Police Officers’ Personal Info Leaked on Internet amid Tensions: Report

Uniformed officers wear protective face masks while listening, while New York City Police Benevolent Association President Pat Lynch speaks as he and representatives of other New York City police forces and law enforcement unions hold a news conference in New York City, June 9, 2020 . (Shannon Stapleton / Reuters)

The personal information of high-ranking police officers from cities across the country is reportedly leaked online as police collide with rioters and protesters following George Floyd’s death.

The home addresses, email addresses, and phone numbers of several senior police officers in cities such as Washington, Atlanta, Boston, and New York have been published online, according to an unclassified intelligence report from the Department of Homeland Security obtained by the Associated Press.

“At least one of the police commissioners was targeted because of his alleged support for the use of tear gas to spread the protests,” the report said.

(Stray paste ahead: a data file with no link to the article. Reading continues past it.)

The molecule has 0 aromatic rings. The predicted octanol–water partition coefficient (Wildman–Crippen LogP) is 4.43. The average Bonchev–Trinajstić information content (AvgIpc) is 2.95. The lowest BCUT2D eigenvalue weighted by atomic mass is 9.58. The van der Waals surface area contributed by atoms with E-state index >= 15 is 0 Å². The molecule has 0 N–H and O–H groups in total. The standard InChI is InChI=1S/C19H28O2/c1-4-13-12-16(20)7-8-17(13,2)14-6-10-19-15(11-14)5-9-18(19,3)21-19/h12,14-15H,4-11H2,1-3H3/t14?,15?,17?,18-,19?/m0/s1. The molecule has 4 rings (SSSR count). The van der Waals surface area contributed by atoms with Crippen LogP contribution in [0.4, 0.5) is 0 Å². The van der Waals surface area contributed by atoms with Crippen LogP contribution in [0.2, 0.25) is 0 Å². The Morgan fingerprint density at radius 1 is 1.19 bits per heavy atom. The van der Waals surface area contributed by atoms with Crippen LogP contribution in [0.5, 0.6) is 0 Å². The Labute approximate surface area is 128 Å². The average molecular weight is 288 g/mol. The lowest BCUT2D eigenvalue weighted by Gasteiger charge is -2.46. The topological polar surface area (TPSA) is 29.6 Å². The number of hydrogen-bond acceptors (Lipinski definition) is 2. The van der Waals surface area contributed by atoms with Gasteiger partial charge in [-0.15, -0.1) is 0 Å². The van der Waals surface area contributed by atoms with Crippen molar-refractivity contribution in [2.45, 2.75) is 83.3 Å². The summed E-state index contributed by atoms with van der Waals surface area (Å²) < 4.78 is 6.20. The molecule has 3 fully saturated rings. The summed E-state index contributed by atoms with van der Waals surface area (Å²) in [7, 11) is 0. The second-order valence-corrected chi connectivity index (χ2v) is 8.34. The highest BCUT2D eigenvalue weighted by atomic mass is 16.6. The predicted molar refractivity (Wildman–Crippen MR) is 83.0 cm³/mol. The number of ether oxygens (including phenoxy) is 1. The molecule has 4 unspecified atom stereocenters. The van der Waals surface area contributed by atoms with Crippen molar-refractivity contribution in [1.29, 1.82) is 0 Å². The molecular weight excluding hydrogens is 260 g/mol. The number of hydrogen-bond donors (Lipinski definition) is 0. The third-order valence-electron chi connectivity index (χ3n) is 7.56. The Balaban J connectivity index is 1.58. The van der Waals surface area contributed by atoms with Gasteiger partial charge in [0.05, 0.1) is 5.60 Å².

Riots and peaceful protests have occurred in metropolitan areas across the country since Floyd’s death in police custody on May 25. Floyd, a 46-year-old black man, died the white cop who knelt on his neck for nearly nine minutes. time he passed out. His death sparked calls for police reform and evoked memories of other African Americans who have been killed by police in recent years.

Some of the officers’ leaked personal information may already have been public, but some may also come from hacks from their online accounts, according to the report, which then warns that the leaks could lead to attacks by “violent opportunists or domestic violent extremists.” ‘

The clashes between police and protesters in recent weeks have led to several violent interactions that have fueled criticism of the police, including the hospitalization of an elderly man pushed by the Buffalo police.

Meanwhile, some police officials have objected to what they see as unjustified defamation of officers.

“We are depicted as enemies in the press and everywhere, and we want people to know that we take our work seriously, that we are professional and that we act appropriately and honorably most of the time and that is what we do and that becomes not currently depicted in the media and in the world, ”Mike O’Meara, president of the Police Benevolent Association said Wednesday.

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